Clyde Street

Learning, Teaching, Performing

Essence then Form?

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2751494190_535dc366c4_oJust before Christmas I received several alerts to Erica Smith’s paper, The Digital Native Debate in Higher Education: A Comparative Analysis of Recent Literature, in the Canadian Journal of Learning and Technology.

Over the holiday period I have had an opportunity to read the paper.

Erica analyzes “key themes and issues emerging from contemporary research on the Net generation as digital natives”. She identifies eight characteristics of digital native behaviour present in the literature:

  • Possessing new ways of knowing and being.
  • Driving a digital revolution transforming society.
  • Innately or inherently tech-savvy.
  • Multi-taskers, team-oriented, and collaborative.
  • Native speakers of the language of technologies.
  • Embracing gaming, interaction, and simulation.
  • Demanding immediate gratification.
  • Reflecting and responding to the knowledge economy.

She draws upon a range of research that questions the homogeneity of digital native behaviour. She notes, for example, Sue Bennett, Karl Maton and Lisa Kervin‘s posit that  there is “as much variation within the digital native generation as between the generations”.  Erica identifies “an opportunity for new research that informs theory and practice by investigating whether and how undergraduate learners see value in emerging technologies within their own diverse learning contexts”.

My own take on the debate is that we have much to lose if we impute behaviour solely to chronological age. I have seen an enormous range of dispositions to digital behaviour across and within generations. I think it is imperative that we understand personal learning journeys and their contexts.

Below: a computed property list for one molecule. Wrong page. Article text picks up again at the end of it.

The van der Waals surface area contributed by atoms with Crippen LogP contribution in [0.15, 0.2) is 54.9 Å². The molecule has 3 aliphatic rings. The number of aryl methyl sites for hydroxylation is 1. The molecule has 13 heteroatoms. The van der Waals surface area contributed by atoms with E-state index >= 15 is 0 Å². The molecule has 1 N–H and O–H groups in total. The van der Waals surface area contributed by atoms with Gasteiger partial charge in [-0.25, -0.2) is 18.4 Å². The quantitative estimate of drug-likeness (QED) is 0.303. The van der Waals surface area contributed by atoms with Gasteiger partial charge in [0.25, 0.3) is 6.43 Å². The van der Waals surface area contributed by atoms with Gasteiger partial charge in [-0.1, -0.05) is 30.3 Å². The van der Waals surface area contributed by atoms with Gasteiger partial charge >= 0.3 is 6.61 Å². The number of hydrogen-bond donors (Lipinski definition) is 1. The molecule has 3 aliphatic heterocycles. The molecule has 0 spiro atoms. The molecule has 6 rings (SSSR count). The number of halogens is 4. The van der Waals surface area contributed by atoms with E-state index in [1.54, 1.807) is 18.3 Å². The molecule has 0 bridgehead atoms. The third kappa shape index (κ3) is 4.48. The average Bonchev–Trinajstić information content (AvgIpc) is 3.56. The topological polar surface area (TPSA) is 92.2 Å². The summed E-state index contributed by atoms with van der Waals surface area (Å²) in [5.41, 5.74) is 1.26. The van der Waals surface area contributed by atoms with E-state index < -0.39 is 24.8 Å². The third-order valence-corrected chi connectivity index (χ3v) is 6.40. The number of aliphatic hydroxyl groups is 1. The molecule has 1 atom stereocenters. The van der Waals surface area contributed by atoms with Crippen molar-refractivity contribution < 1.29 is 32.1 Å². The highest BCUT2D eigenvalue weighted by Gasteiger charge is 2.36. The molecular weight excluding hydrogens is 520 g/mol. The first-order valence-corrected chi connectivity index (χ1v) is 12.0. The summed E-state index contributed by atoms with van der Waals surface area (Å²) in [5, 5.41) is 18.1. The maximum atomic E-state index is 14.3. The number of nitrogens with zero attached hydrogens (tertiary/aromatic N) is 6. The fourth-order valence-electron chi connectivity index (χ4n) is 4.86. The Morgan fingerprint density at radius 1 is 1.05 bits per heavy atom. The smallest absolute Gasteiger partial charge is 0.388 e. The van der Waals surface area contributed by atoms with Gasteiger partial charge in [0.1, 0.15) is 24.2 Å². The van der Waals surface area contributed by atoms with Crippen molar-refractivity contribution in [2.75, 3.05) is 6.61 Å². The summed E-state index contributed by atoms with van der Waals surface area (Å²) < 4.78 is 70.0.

A TedX San Diego talk by Ken Blanchard about collaboration helped me clarify my thoughts about dispositions. His consideration of essence equates with  my use of dispositions (8 minutes 25 seconds into the video).

In his discussion about effective collaboration, Ken proposes that essence (heart-to-heart, values-to-values) conversations must precede form (how you are going to do it) conversations.

I am starting to think about the Sport Coaching Pedagogy unit I am teaching at the University of Canberra in February 2013. It has a significant digital demand on the participants (myself included) and I am hopeful that I can support participants’ different experiences of learning and technology within the unit by recognising the heterogeneity of their generation. I am particularly keen to learn how each of them has innovated in and adopted digital behaviour. In doing so I hope to learn about their learning and the values that have guided them.

This is Ken’s talk with three insights into collaboration:

Photo Credit

Innovation – 3 (Hyoin Min, CC BY-NC-ND 2.0)

 

Author: Keith Lyons

Clyde Street has been my WordPress blog since June 2008. I write about learning, teaching and performing.

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